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  1. #21
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    Jun 2008
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    Quote Originally Posted by DonSchap View Post
    Oh stop, Ryan.

    At least there are plans ... Canon/Nikon NEVER planned any PRIME or MACRO lens solutions to their lack of stabilization. Don't believe me ... go ahead and mount an EF 135mm f/2.8 and shoot wide open at 1/15th of a second, ISO 400 ... and see how that works for ya. Nice and sharp looking, is it not? NOT!

    You just lost patience. Hey, it's okay ... the line is long.

    One thing I have noticed about camera-people ... patient about equipment and releases, they are not!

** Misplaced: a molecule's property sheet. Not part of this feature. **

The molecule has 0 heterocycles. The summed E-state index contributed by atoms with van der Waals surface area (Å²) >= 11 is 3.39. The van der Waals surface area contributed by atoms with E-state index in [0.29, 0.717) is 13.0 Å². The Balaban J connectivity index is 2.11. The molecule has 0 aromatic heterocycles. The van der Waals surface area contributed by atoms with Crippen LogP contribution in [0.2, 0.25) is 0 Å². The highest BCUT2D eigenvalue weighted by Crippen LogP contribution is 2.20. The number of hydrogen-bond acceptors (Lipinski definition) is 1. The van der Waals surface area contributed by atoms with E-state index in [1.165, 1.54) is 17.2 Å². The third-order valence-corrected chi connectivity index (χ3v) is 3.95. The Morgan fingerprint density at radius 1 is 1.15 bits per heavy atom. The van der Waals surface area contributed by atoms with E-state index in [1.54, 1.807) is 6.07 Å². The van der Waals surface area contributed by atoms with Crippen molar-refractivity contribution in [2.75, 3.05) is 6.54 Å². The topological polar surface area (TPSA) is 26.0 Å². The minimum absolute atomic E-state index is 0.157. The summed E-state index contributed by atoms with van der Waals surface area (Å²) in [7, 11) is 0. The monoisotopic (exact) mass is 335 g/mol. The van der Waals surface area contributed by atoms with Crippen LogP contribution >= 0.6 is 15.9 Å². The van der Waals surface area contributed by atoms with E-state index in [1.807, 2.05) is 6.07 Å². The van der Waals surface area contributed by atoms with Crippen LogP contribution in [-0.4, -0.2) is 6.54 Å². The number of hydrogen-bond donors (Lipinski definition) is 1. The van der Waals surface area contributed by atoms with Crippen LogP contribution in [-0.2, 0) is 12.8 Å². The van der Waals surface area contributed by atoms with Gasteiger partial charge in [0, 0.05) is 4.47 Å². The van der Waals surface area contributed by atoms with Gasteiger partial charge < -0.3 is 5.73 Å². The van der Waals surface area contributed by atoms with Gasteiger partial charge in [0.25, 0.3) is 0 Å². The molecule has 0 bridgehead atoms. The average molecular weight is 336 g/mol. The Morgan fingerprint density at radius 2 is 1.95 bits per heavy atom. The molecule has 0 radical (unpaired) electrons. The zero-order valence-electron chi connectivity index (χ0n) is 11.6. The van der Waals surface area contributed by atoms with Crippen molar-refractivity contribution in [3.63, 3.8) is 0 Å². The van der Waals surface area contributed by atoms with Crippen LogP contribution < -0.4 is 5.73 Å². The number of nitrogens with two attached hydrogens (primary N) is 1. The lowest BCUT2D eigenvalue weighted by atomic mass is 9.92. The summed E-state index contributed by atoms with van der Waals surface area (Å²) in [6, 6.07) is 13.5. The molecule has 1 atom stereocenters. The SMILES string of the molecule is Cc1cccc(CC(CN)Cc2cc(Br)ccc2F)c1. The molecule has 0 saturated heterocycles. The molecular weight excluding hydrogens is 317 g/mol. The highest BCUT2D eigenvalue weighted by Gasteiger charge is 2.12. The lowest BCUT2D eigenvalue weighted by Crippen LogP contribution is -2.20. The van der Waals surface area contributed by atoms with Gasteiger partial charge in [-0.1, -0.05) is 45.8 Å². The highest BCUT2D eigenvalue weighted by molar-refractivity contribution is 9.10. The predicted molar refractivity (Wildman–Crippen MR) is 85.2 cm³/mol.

What do you mean by they never planned any prime/macro lens due to their lack of stabilization? Nikon's 105mm VR came out in February of 2006 and Canon's 100mm L came out after they released hybrid-IS which is dedicated to macro work. But 1/15" for anything at 135mm doesn't really seem practical to handhold. And regarding macro, the main issue is holding your focus steady.

    I do miss stabilization in my 50mm, but I can deal without it and just maintain my shutter speed at 1/50-1/80 of a sec to be sure it's sharp.

    That's technology in general for you. Always chasing that next best thing.
    flickr

    Canon 7D - 5D | 550EX - 430EX II - (2) PW FlexTT5 | 24-105 f4L | 70-200 f2.8L IS | 100 f2.8L IS | 50 f1.8 II

  2. #22
    Join Date
    Feb 2006
    Location
    Des Plaines, IL
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    9,560

    Cool Why I do it ...

    Quote Originally Posted by Rooz View Post
    what exactly are you shooting at 1/15th with a 135mm lens ? more swords hanging on a wall ?